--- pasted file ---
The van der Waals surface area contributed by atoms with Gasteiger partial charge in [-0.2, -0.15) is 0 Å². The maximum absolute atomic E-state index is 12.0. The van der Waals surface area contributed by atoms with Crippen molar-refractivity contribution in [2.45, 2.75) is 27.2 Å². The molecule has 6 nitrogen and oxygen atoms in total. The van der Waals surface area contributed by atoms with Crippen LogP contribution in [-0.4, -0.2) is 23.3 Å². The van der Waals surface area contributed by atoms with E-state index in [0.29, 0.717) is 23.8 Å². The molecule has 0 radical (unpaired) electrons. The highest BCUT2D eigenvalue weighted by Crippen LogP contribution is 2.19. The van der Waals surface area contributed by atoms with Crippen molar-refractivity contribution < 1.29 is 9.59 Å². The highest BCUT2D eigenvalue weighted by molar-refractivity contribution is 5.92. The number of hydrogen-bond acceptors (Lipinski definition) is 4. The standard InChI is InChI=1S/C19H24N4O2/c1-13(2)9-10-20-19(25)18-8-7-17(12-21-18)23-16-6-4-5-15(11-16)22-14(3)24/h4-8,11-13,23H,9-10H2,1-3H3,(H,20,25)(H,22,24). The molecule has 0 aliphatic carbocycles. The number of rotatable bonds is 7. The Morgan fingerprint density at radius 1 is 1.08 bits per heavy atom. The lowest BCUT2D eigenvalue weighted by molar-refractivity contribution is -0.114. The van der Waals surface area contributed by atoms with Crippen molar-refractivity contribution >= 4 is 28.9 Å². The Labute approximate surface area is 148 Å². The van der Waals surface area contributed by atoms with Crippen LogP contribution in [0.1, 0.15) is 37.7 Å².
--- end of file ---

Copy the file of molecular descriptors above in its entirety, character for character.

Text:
The van der Waals surface area contributed by atoms with Gasteiger partial charge in [-0.2, -0.15) is 0 Å². The maximum absolute atomic E-state index is 12.0. The van der Waals surface area contributed by atoms with Crippen molar-refractivity contribution in [2.45, 2.75) is 27.2 Å². The molecule has 6 nitrogen and oxygen atoms in total. The van der Waals surface area contributed by atoms with Crippen LogP contribution in [-0.4, -0.2) is 23.3 Å². The van der Waals surface area contributed by atoms with E-state index in [0.29, 0.717) is 23.8 Å². The molecule has 0 radical (unpaired) electrons. The highest BCUT2D eigenvalue weighted by Crippen LogP contribution is 2.19. The van der Waals surface area contributed by atoms with Crippen molar-refractivity contribution < 1.29 is 9.59 Å². The highest BCUT2D eigenvalue weighted by molar-refractivity contribution is 5.92. The number of hydrogen-bond acceptors (Lipinski definition) is 4. The standard InChI is InChI=1S/C19H24N4O2/c1-13(2)9-10-20-19(25)18-8-7-17(12-21-18)23-16-6-4-5-15(11-16)22-14(3)24/h4-8,11-13,23H,9-10H2,1-3H3,(H,20,25)(H,22,24). The molecule has 0 aliphatic carbocycles. The number of rotatable bonds is 7. The Morgan fingerprint density at radius 1 is 1.08 bits per heavy atom. The lowest BCUT2D eigenvalue weighted by molar-refractivity contribution is -0.114. The van der Waals surface area contributed by atoms with Crippen molar-refractivity contribution >= 4 is 28.9 Å². The Labute approximate surface area is 148 Å². The van der Waals surface area contributed by atoms with Crippen LogP contribution in [0.1, 0.15) is 37.7 Å².